- Gebundene Ausgabe: 107 Seiten
- Verlag: Pantheon (10. Februar 2009)
- Sprache: Englisch
- ISBN-10: 0307377342
- ISBN-13: 978-0307377340
- Größe und/oder Gewicht: 12 x 1,6 x 19,1 cm
- Durchschnittliche Kundenbewertung: 2 Kundenrezensionen
- Amazon Bestseller-Rang: Nr. 333.284 in Fremdsprachige Bücher (Siehe Top 100 in Fremdsprachige Bücher)
Sum: Forty Tales from the Afterlives (Englisch) Gebundene Ausgabe – 10. Februar 2009
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“[SUM] belongs to that category of strange, unclassifiable books that will haunt the reader long after the last page has been turned.”
—Alexander McCall Smith
“SUM has the unaccountable, jaw-dropping quality of genius.”
“This delightful, thought-provoking little collection belongs to that category of strange, unclassifiable books that will haunt the reader long after the last page has been turned. It is full of tangential insights into the human condition and poetic thought experiments . . . . It is also full of touching moments and glorious wit of the sort one only hopes will be in copious supply on the other side.”
—The New York Times
“Imaginative and inventive.”
—Wall Street Journal
“This little book is teeming, writhing with imagination.”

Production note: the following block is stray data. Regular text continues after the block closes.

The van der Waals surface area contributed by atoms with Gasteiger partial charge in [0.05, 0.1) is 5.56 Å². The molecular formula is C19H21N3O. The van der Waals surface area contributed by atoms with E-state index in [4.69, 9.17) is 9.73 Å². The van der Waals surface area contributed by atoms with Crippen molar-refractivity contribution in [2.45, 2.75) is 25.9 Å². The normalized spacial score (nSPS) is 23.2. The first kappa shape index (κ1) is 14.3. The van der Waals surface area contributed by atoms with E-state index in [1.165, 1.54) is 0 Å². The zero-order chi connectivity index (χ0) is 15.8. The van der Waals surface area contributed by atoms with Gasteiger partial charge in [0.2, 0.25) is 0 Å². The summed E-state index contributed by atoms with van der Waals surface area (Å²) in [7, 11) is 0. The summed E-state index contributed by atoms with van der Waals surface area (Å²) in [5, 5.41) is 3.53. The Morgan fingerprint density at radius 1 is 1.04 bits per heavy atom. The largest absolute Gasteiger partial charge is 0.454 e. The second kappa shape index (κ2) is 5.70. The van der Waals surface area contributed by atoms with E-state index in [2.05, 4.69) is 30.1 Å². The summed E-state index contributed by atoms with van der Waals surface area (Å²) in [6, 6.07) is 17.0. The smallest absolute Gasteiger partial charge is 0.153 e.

—Los Angeles Times
“SUM is terrific. It’s such a good idea that I was grinding my teeth all the way through wishing I’d thought of it first. The inventiveness, the clarity and wit of the prose, the calm air of moral understanding that pervades the whole thing, add up to something completely original. I hope SUM will be the great big hit it deserves to be.”
—Philip Pullman, author of The Golden Compass
“A clever little book by a neuroscientist translates lofty concepts of infinity and death into accessible human terms. What happens after we die? Eagleman wonders in each of these brief, evocative segments. Are we consigned to replay a lifetime’ s worth of accumulated acts, as he suggests in ‘Sum,’ spending six days clipping your nails or six weeks waiting for a green light? Is heaven a bureaucracy, as in ‘Reins,’ where God has lost control of the workload? Will we download our consciousnesses into a computer to live in a virtual world, as suggested in ‘Great Expectations,’ where ‘God exists after all and has gone through great trouble and expense to construct an afterlife for us’? Or is God actually the size of a bacterium, battling good and evil on the ‘battlefield of surface proteins,’ and thus unaware of humans, who are merely the ‘nutritional substrate’? Mostly, the author underscores in ‘Will-’o-the-Wisp,’ humans desperately want to matter, and in afterlife search out the ‘ripples left in our wake.’ Eagleman’s turned out a well-executed and thought-provoking book.”
—Publishers Weekly (starred review)